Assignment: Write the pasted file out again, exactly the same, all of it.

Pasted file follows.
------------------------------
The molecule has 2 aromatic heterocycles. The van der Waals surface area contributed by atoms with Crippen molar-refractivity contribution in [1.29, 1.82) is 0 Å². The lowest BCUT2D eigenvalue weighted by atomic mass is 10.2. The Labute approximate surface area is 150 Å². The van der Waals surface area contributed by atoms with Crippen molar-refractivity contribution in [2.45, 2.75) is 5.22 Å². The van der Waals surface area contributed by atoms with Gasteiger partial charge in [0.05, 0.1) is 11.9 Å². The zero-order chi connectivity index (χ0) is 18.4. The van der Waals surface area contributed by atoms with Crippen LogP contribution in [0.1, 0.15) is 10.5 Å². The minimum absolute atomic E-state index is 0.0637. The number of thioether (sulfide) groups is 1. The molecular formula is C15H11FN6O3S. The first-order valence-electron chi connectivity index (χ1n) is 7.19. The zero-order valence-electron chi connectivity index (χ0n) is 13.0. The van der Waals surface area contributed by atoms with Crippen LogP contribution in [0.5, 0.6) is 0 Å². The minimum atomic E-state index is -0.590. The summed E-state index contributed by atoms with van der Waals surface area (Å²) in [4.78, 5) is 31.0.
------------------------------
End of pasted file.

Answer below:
The molecule has 2 aromatic heterocycles. The van der Waals surface area contributed by atoms with Crippen molar-refractivity contribution in [1.29, 1.82) is 0 Å². The lowest BCUT2D eigenvalue weighted by atomic mass is 10.2. The Labute approximate surface area is 150 Å². The van der Waals surface area contributed by atoms with Crippen molar-refractivity contribution in [2.45, 2.75) is 5.22 Å². The van der Waals surface area contributed by atoms with Gasteiger partial charge in [0.05, 0.1) is 11.9 Å². The zero-order chi connectivity index (χ0) is 18.4. The van der Waals surface area contributed by atoms with Crippen LogP contribution in [0.1, 0.15) is 10.5 Å². The minimum absolute atomic E-state index is 0.0637. The number of thioether (sulfide) groups is 1. The molecular formula is C15H11FN6O3S. The first-order valence-electron chi connectivity index (χ1n) is 7.19. The zero-order valence-electron chi connectivity index (χ0n) is 13.0. The van der Waals surface area contributed by atoms with Crippen LogP contribution in [0.5, 0.6) is 0 Å². The minimum atomic E-state index is -0.590. The summed E-state index contributed by atoms with van der Waals surface area (Å²) in [4.78, 5) is 31.0.